Okay, so this has made me realize that this meal does not photograph well, but it is delicious and is a staple part of Northern Irish cuisine and culture.
Firstly, a couple notes, this post is about the Ulster fry, there are huge regional differences in fry up breakfasts across the United Kingdom, Northern Ireland, and Ireland. Ulster is kind of another word for Northern Ireland. The island of Ireland is made up of four regions: Ulster, Munster, Connacht, and Leinster. Each of these regions is divided up into counties, with Ulster having nine counties, Derry/Londonderry (as a non-resident I do not take sides), Antrim (where my parents are from), Down, Tyrone, Armagh, Cavan, Monaghan, Donegal, and Fermanagh. Six of the counties voted to remain part of the United Kingdom in 1921 and formed what is now Northern Ireland.
If I’ve ever told you that Ireland is complicated this is a super light, incredibly undetailed overview of hundreds of years of history that is still complicated and confusing. All of which to say, fries are different in the North and the South, our soda breads are even different.
I’ve shared our soda bread recipe before, this is my great-granny’s recipe, and probably her mum’s and her granny’s before her, although I doubt she made hers in a melamine bowl. Since I’ve shared it before I won’t get too in detail, you can read that post here if you’d like. But essentially, we make gridle soda bread, so it’s flat rather than the oven soda that rises more and has a kind of mounded look. You can also see dried fruit and stuff in that one, but not so much in gridle soda (although I have seen where people use it as a pizza base).
Soda bread can be served a variety of ways. I prefer mine fresh with butter, but it can also be toasted or fried. Toasted is best for your leftovers to make the butter all melty again. I don’t love fried soda bread, but the rest of my family does, I’m the only one who doesn’t prefer it fried.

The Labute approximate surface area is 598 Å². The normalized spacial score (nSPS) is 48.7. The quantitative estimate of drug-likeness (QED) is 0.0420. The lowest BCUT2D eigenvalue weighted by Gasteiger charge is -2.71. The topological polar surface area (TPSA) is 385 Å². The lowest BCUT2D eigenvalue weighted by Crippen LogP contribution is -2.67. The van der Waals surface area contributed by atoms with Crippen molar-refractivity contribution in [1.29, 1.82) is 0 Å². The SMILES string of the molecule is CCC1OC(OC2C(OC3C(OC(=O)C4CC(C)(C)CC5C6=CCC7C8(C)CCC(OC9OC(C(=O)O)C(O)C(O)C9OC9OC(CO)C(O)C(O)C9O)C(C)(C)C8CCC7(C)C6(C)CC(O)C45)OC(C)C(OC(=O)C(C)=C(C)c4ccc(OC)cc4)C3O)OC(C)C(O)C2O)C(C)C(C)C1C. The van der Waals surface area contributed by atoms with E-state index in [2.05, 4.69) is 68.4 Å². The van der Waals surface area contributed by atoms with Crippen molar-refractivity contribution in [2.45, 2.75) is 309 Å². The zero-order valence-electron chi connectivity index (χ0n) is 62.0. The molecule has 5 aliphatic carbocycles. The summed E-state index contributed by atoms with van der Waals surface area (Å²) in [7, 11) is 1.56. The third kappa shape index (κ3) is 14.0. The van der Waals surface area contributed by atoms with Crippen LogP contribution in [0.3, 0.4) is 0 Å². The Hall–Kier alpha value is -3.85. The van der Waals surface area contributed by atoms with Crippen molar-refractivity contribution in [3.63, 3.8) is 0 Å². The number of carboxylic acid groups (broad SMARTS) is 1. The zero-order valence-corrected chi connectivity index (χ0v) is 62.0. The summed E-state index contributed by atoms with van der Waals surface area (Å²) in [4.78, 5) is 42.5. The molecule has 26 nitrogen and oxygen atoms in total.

So then the rest of the fry. I base mine of what my mum included in hers, although I don’t love all the components. Basically, we have fried eggs, bacon or sausage (sometimes if it’s all of us we’ll do both, but when I’ making it for myself I don’t do that), and then fried tomato and fried banana. I don’t typically do the fried banana, I have a texture thing with some foods and the fried banana can set it off. But I wanted to try it again as an adult and see what I thought.
Then I didn’t include it because I don’t know how to make it, is potato bread or fadge. My Mum grew up calling it fadge and my Dad potato bread. I don’t know how to make it, I don’t know where to find potato flour, and I don’t know how to make potato flour. My Mum also doesn’t normally make it. If she sees it in a British and Irish store she will buy a bunch and freeze it, but I don’t remember her ever making it, although my Dad talks about his mum making it. I love fadge, maybe I’ll teach myself how to make it now that I’ve mastered soda bread, this recipe looks a lot like what I am used to.
What we don’t include, it would normally include black pudding, but my Mum hates it and hates making it, so we never had it. You’ll also sometimes see mushrooms, but I associate those more with a full Irish than an Ulster fry.
This is what my family includes in our Ulster fry. It is messy to make, but very delicious. This is definitely a meal that is much nicer to make when you have someone else to clean up after you. My dad grew up eating this everyday for breakfast in between farm chores. But we have had it very infrequently, it’s definitely not good for the cholesterol. But washing it down with a pot of tea helps with the grease.